KOSIK: OK. So tell me some of his next stops on this U.S. trip for Prince Harry.
FOSTER: Well, he's going to be coming your way, Alison. He's going to be heading to New York. He'll be a fund-raiser there. He's also going to be getting involved in a game of baseball. We'll see how good he is at that and, also, crucially going along to an area of New Jersey affected by Hurricane Sandy and meeting many of the victims of that storm.
So that will be a very serious point and part of his role to really represent the UK showing their sympathy for what happened there. And then it all ends up on Wednesday with a polo match. A very glamorous affair in Connecticut. Billionaires playing polo with Prince Harry. Him raising money for his charity, an African orphanage.
KOSIK: You know, Prince Harry picking up these causes and really getting involved is really changing his reputation, isn't it, Max?
FOSTER: Yes. Well, his reputation, of course, in the U.S. was largely defined last year by his episode in Las Vegas where he got caught taking all his clothes off in a hotel suite. And he's trying to correct that, I think. He is trying to come here as a professional royal. His grandmother stepping back a bit. So he's being elevated having to get involved in more serious royal stuff. So representing the queen abroad more, a more senior role, and he's having to be more serious and I think he's embracing that.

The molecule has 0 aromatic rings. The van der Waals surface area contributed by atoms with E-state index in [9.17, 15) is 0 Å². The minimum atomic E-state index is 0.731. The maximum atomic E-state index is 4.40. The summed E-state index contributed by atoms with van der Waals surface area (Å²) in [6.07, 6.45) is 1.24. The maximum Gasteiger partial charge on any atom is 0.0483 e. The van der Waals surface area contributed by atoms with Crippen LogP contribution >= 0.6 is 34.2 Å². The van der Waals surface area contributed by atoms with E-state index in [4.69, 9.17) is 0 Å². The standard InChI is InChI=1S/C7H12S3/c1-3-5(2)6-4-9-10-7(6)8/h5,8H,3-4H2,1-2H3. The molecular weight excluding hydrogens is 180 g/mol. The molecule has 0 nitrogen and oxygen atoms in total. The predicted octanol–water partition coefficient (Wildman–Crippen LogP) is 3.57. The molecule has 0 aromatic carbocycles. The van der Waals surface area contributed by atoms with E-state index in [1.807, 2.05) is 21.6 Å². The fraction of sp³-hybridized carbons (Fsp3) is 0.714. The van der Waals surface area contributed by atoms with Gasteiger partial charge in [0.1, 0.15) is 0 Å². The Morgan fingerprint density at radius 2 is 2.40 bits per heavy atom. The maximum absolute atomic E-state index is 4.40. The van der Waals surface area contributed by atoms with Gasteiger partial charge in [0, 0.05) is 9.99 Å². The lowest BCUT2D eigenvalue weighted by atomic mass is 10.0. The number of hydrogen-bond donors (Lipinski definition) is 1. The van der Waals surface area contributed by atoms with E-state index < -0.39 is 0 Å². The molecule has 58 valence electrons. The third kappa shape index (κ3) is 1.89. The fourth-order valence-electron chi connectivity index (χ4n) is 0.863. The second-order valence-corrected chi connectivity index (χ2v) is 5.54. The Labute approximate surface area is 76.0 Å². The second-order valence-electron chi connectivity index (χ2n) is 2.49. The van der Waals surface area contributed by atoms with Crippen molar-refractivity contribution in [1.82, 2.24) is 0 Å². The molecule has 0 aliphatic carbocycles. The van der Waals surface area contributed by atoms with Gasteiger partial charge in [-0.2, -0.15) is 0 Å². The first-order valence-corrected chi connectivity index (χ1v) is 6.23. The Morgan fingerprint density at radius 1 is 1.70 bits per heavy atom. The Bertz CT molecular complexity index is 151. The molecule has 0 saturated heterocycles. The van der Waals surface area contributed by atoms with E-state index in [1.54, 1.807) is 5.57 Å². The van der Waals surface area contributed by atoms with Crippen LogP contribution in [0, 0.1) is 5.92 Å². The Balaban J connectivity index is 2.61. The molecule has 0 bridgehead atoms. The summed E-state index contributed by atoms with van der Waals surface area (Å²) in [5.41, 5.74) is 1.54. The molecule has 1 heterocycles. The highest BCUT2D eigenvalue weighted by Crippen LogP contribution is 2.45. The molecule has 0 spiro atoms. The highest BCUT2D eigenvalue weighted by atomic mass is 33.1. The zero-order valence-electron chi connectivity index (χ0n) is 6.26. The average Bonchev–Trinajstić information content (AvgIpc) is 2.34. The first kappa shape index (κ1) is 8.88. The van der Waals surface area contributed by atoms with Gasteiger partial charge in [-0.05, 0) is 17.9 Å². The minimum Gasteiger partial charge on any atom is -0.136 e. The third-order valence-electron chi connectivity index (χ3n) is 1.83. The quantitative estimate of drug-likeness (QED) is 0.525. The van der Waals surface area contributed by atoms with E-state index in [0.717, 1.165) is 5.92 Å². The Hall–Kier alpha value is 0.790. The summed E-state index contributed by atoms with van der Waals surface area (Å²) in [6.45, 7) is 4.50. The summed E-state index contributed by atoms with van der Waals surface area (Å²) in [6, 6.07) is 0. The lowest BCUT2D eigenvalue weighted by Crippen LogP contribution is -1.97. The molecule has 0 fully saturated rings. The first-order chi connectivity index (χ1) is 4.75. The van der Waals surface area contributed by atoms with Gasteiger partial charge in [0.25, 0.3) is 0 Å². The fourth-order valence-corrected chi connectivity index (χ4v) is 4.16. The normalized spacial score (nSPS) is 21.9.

He wants to be seen as a more serious player. But we don't want him to lose that character. You know, he does do royal tours like no one else. And he does offer great TV pictures when he gets involved in things. So hopefully he'll still be doing a bit more of that.
KOSIK: OK, Max Foster, thanks very much.
If you need a little inspiration to change your life, look no further. Six people are training to race the Nautical Malibu Triathlon along with our own Dr. Sanjay Gupta. And they're not just tri-athletes. They're actually average people hoping to reset their lives and the training is hard. Sanjay is here now with a "Fit Nation" update.
KOSIK: So if you need a little inspiration to change your life, look no further. Sanjay Gupta is here now with a "Fit Nation" update.
DR. SANJAY GUPTA, CNN CHIEF MEDICAL CORRESPONDENT: Well, Alison, I spent a good part of this week in Florida training with our "Fit Nation" six-pack. Now we're less than four months away from our big triathlon in Malibu. I got to tell you, after what I saw this week, I am positive they're all going to be ready.
UNIDENTIFIED FEMALE: Ready, go.
(END VIDEO CLIP)
GUPTA: So as you can see, they're all looking pretty good. I got a little of my own training in, as well. If you want to see more of how our training week went in Florida, check out CNN.com/fitnation or now the featured "Fit Nation" section of the CNN iPad app -- Alison.
KOSIK: Thanks, Sanjay.
Sanjay, now an amazing story out of survival out of Bangladesh. More than 16 days after a garment factory collapsed, a woman was pulled from the rubble alive. She told rescuers she survived on biscuits and water. The 19-year-old woman is known only as Reshma. She apparently used an iron rod to get workers' attention. The death toll from the collapse has passed 1,000.
And from Bangladesh to Benghazi. The deadly attack on the U.S. compound in Libya there has opened up the field for a host of attacks on the Obama administration. CNN sources say e-mails show the White House and the State Department were more involved than they first said in the decision to remove an initial CIA assessment that a group with ties to al Qaeda was involved.
Our Athena Jones is live at the White House.
Athena, tell us more about these e-mails. What do they say?